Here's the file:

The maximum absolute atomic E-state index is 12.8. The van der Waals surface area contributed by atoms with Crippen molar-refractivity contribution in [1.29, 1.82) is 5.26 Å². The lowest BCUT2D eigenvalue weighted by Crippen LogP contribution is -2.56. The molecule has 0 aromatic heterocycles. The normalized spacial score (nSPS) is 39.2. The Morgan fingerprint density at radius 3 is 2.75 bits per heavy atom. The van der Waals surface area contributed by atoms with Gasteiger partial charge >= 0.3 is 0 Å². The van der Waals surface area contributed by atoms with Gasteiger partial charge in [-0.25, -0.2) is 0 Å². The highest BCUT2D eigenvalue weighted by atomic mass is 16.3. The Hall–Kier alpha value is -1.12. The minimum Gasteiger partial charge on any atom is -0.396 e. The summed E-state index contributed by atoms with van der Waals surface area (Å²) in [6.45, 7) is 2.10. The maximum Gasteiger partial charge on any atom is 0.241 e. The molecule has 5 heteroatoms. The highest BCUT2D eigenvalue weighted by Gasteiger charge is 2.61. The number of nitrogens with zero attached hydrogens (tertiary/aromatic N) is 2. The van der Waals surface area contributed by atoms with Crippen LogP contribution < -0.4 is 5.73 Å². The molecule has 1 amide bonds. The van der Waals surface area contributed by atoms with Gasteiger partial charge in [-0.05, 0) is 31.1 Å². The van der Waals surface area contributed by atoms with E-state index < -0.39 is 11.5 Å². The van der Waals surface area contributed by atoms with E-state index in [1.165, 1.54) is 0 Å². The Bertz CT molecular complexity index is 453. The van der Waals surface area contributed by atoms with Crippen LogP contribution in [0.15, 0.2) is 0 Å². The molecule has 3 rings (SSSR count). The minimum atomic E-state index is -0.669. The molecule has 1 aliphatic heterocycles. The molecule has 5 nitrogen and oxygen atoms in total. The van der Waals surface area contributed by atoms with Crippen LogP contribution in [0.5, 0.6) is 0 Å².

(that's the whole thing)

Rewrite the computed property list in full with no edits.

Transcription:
The maximum absolute atomic E-state index is 12.8. The van der Waals surface area contributed by atoms with Crippen molar-refractivity contribution in [1.29, 1.82) is 5.26 Å². The lowest BCUT2D eigenvalue weighted by Crippen LogP contribution is -2.56. The molecule has 0 aromatic heterocycles. The normalized spacial score (nSPS) is 39.2. The Morgan fingerprint density at radius 3 is 2.75 bits per heavy atom. The van der Waals surface area contributed by atoms with Gasteiger partial charge >= 0.3 is 0 Å². The van der Waals surface area contributed by atoms with Gasteiger partial charge in [-0.25, -0.2) is 0 Å². The highest BCUT2D eigenvalue weighted by atomic mass is 16.3. The Hall–Kier alpha value is -1.12. The minimum Gasteiger partial charge on any atom is -0.396 e. The summed E-state index contributed by atoms with van der Waals surface area (Å²) in [6.45, 7) is 2.10. The maximum Gasteiger partial charge on any atom is 0.241 e. The molecule has 5 heteroatoms. The highest BCUT2D eigenvalue weighted by Gasteiger charge is 2.61. The number of nitrogens with zero attached hydrogens (tertiary/aromatic N) is 2. The van der Waals surface area contributed by atoms with Crippen LogP contribution < -0.4 is 5.73 Å². The molecule has 1 amide bonds. The van der Waals surface area contributed by atoms with Gasteiger partial charge in [-0.05, 0) is 31.1 Å². The van der Waals surface area contributed by atoms with E-state index < -0.39 is 11.5 Å². The van der Waals surface area contributed by atoms with E-state index in [1.165, 1.54) is 0 Å². The Bertz CT molecular complexity index is 453. The van der Waals surface area contributed by atoms with Crippen LogP contribution in [0.15, 0.2) is 0 Å². The molecule has 3 rings (SSSR count). The minimum atomic E-state index is -0.669. The molecule has 1 aliphatic heterocycles. The molecule has 5 nitrogen and oxygen atoms in total. The van der Waals surface area contributed by atoms with Crippen LogP contribution in [0.5, 0.6) is 0 Å².